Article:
Kate Greenaway in her Studio, 1885

 Of course I'm calling for a retrospective.  And so is my son, Benjamin.

Sunday 7 April 2024

The Very Uneventful Life of Emma Irlam Briggs

Recently, I had the absolute pleasure of researching and writing about Emma Irlam Briggs for an upcoming auction at Bonhams.  I knew her a little due to this image...

The Violinist (1893)

This cracker is in the collection of the Russell-Cotes.  When purchasing it in 1937, Norman Silvester (the curator at the Russell-Cotes) asked Briggs for a brief summary of her life (thanks Norman, all art historians are grateful for the effort). Despite popularity and success with her portraits, her religious images and her more Pre-Raphaelite works, Briggs apologised that her life had always been ‘very uneventful’.  This, as it turns out, is not exactly true...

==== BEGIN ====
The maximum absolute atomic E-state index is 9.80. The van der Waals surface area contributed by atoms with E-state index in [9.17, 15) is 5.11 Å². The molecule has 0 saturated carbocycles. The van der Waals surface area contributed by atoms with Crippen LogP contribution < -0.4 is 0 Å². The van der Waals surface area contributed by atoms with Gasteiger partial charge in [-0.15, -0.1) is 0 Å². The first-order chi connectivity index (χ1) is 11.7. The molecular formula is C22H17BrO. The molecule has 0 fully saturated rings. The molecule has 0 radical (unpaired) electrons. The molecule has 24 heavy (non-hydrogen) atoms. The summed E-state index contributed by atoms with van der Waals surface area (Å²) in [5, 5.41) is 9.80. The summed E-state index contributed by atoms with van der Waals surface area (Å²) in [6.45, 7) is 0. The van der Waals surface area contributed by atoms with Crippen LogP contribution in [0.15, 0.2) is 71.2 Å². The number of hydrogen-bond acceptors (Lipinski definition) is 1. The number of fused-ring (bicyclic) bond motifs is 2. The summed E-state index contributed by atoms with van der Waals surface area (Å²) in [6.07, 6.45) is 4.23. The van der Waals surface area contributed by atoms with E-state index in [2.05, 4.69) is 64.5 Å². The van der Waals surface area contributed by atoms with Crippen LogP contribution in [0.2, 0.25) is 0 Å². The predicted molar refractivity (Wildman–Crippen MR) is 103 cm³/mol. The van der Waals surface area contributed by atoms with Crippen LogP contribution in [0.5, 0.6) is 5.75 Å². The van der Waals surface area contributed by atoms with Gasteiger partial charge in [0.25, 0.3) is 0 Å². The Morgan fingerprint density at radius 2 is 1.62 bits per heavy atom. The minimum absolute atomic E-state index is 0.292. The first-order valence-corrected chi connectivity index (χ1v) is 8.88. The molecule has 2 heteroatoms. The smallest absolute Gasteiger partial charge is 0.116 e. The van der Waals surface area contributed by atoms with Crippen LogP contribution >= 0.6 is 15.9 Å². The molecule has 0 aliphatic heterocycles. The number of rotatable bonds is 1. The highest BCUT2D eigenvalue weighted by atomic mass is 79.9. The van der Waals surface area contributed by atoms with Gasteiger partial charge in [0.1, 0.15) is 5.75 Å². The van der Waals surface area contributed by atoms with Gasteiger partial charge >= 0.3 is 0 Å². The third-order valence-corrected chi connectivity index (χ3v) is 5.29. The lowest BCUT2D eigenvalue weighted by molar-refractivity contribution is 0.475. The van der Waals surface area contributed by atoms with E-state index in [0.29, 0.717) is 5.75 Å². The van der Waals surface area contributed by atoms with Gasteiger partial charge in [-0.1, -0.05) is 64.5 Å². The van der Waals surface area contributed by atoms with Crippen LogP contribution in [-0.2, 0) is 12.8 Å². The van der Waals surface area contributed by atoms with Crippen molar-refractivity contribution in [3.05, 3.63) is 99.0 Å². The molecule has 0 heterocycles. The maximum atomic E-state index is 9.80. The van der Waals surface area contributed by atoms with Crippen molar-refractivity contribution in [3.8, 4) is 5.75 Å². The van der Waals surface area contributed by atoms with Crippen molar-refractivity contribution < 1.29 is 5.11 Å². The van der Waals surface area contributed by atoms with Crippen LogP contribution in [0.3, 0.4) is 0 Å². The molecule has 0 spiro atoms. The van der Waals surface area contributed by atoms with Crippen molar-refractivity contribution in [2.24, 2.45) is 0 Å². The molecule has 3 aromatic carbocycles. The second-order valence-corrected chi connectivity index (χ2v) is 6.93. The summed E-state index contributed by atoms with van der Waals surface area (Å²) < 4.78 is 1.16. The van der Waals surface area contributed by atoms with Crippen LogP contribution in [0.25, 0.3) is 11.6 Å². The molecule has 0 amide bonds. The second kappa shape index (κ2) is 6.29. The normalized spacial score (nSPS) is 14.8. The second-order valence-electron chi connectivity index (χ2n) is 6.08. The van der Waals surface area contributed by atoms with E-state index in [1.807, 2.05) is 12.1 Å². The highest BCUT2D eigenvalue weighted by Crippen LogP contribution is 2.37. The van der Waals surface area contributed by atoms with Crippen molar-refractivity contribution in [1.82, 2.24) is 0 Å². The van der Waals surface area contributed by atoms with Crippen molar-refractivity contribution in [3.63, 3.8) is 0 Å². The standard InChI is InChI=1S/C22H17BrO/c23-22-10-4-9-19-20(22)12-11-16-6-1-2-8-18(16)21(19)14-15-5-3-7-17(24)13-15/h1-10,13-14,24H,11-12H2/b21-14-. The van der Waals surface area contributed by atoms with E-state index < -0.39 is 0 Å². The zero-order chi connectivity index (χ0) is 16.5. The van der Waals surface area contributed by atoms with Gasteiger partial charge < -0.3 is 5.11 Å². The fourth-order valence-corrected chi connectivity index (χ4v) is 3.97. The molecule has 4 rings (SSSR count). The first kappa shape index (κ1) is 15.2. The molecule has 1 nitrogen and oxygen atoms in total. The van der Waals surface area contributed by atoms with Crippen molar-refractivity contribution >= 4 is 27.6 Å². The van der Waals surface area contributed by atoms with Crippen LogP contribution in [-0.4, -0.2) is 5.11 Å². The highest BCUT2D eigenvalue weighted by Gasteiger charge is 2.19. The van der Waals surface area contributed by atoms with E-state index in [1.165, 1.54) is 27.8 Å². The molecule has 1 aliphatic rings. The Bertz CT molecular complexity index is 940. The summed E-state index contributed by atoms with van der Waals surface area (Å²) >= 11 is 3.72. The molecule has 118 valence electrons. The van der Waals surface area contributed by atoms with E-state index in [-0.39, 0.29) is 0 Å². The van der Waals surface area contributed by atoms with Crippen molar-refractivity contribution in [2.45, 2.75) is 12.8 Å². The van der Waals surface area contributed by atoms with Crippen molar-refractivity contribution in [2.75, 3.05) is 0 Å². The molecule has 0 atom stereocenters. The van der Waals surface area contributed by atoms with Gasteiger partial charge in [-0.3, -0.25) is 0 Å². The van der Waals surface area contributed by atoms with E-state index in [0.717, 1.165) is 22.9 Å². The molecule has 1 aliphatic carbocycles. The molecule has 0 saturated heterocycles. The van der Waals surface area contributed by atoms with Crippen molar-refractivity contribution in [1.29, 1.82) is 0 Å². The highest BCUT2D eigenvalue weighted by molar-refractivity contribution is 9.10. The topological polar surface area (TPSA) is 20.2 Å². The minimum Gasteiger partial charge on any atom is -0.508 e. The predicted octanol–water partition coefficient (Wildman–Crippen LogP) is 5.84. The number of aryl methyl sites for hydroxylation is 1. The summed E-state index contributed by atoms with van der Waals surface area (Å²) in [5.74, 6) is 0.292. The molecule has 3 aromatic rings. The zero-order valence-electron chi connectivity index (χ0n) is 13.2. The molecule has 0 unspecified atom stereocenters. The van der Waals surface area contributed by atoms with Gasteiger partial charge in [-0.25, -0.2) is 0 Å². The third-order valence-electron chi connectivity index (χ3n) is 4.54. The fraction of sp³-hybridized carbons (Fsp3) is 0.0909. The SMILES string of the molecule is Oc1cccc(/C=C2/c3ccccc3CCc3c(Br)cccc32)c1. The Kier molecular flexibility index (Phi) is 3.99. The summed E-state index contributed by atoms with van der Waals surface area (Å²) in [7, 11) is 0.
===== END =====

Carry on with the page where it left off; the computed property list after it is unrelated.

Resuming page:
The Barred Door

Emma Irlam Briggs was born in Northfleet, Kent on 31st January 1867, the fourth of six sisters. The eldest girl, Annie (1860-1866) died the year before Emma was born, but Ada Elizabeth (1861-1951) and Mary Jane (1863-1944), then Ebba Monica (1871-1901) and finally Agnes Everildis (1872-1940) completed the family. The Briggs family seem to have moved around, possibly due to her father James working as a priest and obviously going where the Lord required.  James was described as never being of stout heath, and the family had not settled long in Poole before he died of pneumonia aged only 44. He left his wife and his five daughters to make their own way, which can't have been easy on the remains of a vicar's wage.

 

Young Girl in Blue (no date)